For our dive-date yesterday Nelly and I went to a favorite cenote we don’t visit nearly as often as we should with the plan of checking out as many of the jumps off the mainline as we could.
For those of you not familiar, the most typical way to plan safe gas reserves is by applying “the rule of thirds,” where you plan to use one third for linear penetration, assuming no change in conditions or problems you use one third to come home, and have one third in reserve. Linear penetration being the key to this plan… one way in, one way out.
But that’s not what Nelly and I were doing yesterday. Instead of following a single line in, then out, we were gong this way, then that way, then over here, then over there (and in some cases finding that we had looped back around on ourselves).
To do this one employs a bit of quick, and fairly simple, arithmetic referred to as “recalculating thirds.” That is: you take stock of exactly where you are in the cave, how much gas you have left, and determine what you will need as a team to safely exit if things go pear-shaped. It needs to be done every time you change direction and requires extreme situational awareness.
I was going to write this morning about the way that I do and teach this skill. I figured it might be a fun way to hear about how it compared to the way other people might think about it or teach it or apply the math.
Until late last night as I was trying to fall asleep when it occurred to me that was a terrible idea.
I started thinking about how dangerous it can be when people have only part of the picture. Especially when it’s part of a vital safety protocol that requires a direct action application of a theory. Recalculation is something taught in the classroom (typically at the Full Cave level), reviewed at the dive site, practiced in the water, debriefed, and repeated several times.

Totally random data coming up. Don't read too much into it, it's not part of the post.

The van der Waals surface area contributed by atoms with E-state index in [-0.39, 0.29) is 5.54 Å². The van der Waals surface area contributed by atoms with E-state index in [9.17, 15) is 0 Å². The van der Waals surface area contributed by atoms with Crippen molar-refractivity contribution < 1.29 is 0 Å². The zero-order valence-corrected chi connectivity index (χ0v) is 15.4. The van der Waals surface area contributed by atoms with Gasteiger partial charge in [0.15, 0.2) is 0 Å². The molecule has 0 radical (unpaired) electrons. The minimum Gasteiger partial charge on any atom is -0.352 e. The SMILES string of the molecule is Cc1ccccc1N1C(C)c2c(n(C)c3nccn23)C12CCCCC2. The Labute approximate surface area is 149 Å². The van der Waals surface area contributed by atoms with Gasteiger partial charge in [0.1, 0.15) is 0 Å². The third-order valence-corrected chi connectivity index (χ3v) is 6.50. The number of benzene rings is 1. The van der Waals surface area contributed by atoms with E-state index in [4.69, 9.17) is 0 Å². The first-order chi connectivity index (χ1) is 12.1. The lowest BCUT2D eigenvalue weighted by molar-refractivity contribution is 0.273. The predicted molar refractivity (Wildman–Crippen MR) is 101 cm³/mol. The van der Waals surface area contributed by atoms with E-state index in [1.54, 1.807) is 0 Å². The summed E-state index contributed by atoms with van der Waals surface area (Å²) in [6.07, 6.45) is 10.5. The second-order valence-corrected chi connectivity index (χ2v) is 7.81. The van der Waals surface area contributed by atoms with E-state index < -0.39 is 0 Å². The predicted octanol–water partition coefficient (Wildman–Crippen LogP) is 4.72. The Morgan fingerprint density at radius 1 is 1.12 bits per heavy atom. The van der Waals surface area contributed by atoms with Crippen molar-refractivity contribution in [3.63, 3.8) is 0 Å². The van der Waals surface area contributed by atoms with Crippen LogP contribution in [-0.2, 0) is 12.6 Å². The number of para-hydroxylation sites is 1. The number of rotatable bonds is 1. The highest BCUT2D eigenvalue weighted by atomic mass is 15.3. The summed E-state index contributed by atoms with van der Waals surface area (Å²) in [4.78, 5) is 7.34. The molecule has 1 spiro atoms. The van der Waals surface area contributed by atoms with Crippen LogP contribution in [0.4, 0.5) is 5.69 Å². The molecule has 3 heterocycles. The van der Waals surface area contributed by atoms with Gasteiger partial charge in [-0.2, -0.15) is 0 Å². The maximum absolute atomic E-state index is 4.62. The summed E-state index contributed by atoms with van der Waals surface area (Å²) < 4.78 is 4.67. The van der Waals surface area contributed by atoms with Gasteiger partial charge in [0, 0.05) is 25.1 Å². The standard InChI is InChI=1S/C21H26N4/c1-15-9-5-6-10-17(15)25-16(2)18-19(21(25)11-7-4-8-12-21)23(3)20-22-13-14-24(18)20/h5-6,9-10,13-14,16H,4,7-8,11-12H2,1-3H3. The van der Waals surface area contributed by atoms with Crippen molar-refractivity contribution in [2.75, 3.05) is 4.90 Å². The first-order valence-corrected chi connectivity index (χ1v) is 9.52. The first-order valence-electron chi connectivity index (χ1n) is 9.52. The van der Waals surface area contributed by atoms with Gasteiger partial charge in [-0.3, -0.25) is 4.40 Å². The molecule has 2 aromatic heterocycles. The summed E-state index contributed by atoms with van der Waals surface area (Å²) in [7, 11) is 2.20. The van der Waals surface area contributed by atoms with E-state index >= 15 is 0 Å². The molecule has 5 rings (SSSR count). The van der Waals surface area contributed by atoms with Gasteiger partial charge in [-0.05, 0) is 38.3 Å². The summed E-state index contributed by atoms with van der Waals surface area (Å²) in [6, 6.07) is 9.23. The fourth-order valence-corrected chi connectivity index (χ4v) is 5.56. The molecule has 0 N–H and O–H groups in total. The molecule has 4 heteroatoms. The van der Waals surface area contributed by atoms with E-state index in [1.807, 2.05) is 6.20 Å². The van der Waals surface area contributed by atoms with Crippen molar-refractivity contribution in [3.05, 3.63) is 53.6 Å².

I thought about the accident reports of people who followed DMs through a shipwreck who thought they could navigate the same dive on their own. I thought about all the message board posts where some keyboard warrior is adamant about where to stow some piece of gear… but obviously doesn’t even understand why they’re carrying it. I thought about the number of people who decide to just start carrying a stage or riding a DPV or going into light deco because their one friend who knows a guy who took a class said it’s no big deal.
I thought about a time I heard (with some horror) about my own student, who had listened to my own, in-person, impassioned lecture about normalization of deviance going on to dive past their training limits.
I thought about how I don’t want to ever hear about how someone used some goofy FB post of mine as instructions on how to plan a complex dive and got in over their heads. Or worse.
Basically, I remembered the adage: a little knowledge is dangerous thing.
So that’s what I wound up writing about instead.
Learn things properly, thoroughly. Look for holistic answers. Focus on and explore details, but don’t be satisfied with only part of the picture. Find instructors and mentors you vibe with and parse things out with them. Have them watching your back while you try advanced techniques for the first couple of times.
And, for the love of god, don’t plan dives based on some shit you read on the internet.